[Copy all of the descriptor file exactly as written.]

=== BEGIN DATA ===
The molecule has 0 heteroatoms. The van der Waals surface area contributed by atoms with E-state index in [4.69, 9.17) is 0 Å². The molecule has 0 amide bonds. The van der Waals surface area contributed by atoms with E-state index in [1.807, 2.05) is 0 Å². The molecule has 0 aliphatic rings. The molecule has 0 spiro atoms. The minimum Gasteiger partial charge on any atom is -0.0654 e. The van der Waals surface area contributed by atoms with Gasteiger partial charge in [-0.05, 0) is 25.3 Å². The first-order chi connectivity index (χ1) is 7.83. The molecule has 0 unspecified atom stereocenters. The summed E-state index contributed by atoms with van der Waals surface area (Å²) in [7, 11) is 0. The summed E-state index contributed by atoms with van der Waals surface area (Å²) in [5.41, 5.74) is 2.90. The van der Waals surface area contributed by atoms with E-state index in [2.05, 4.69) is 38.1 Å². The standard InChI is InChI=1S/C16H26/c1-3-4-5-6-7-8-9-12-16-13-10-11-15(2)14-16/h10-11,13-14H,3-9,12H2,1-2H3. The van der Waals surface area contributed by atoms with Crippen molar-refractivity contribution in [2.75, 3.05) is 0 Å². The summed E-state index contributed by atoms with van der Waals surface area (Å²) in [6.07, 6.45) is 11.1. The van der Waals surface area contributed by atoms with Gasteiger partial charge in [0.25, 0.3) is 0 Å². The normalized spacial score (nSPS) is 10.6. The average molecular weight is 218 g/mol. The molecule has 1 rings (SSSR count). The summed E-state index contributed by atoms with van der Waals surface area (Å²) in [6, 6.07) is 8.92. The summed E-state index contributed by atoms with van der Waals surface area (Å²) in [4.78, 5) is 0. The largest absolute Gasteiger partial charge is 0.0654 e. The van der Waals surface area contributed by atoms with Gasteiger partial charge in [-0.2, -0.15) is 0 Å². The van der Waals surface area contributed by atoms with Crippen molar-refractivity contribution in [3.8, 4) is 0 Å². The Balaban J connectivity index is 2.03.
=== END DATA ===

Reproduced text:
The molecule has 0 heteroatoms. The van der Waals surface area contributed by atoms with E-state index in [4.69, 9.17) is 0 Å². The molecule has 0 amide bonds. The van der Waals surface area contributed by atoms with E-state index in [1.807, 2.05) is 0 Å². The molecule has 0 aliphatic rings. The molecule has 0 spiro atoms. The minimum Gasteiger partial charge on any atom is -0.0654 e. The van der Waals surface area contributed by atoms with Gasteiger partial charge in [-0.05, 0) is 25.3 Å². The first-order chi connectivity index (χ1) is 7.83. The molecule has 0 unspecified atom stereocenters. The summed E-state index contributed by atoms with van der Waals surface area (Å²) in [7, 11) is 0. The summed E-state index contributed by atoms with van der Waals surface area (Å²) in [5.41, 5.74) is 2.90. The van der Waals surface area contributed by atoms with E-state index in [2.05, 4.69) is 38.1 Å². The standard InChI is InChI=1S/C16H26/c1-3-4-5-6-7-8-9-12-16-13-10-11-15(2)14-16/h10-11,13-14H,3-9,12H2,1-2H3. The van der Waals surface area contributed by atoms with Crippen molar-refractivity contribution in [2.75, 3.05) is 0 Å². The summed E-state index contributed by atoms with van der Waals surface area (Å²) in [6.07, 6.45) is 11.1. The van der Waals surface area contributed by atoms with Gasteiger partial charge in [0.25, 0.3) is 0 Å². The normalized spacial score (nSPS) is 10.6. The average molecular weight is 218 g/mol. The molecule has 1 rings (SSSR count). The summed E-state index contributed by atoms with van der Waals surface area (Å²) in [6, 6.07) is 8.92. The summed E-state index contributed by atoms with van der Waals surface area (Å²) in [4.78, 5) is 0. The largest absolute Gasteiger partial charge is 0.0654 e. The van der Waals surface area contributed by atoms with Gasteiger partial charge in [-0.2, -0.15) is 0 Å². The van der Waals surface area contributed by atoms with Crippen molar-refractivity contribution in [3.8, 4) is 0 Å². The Balaban J connectivity index is 2.03.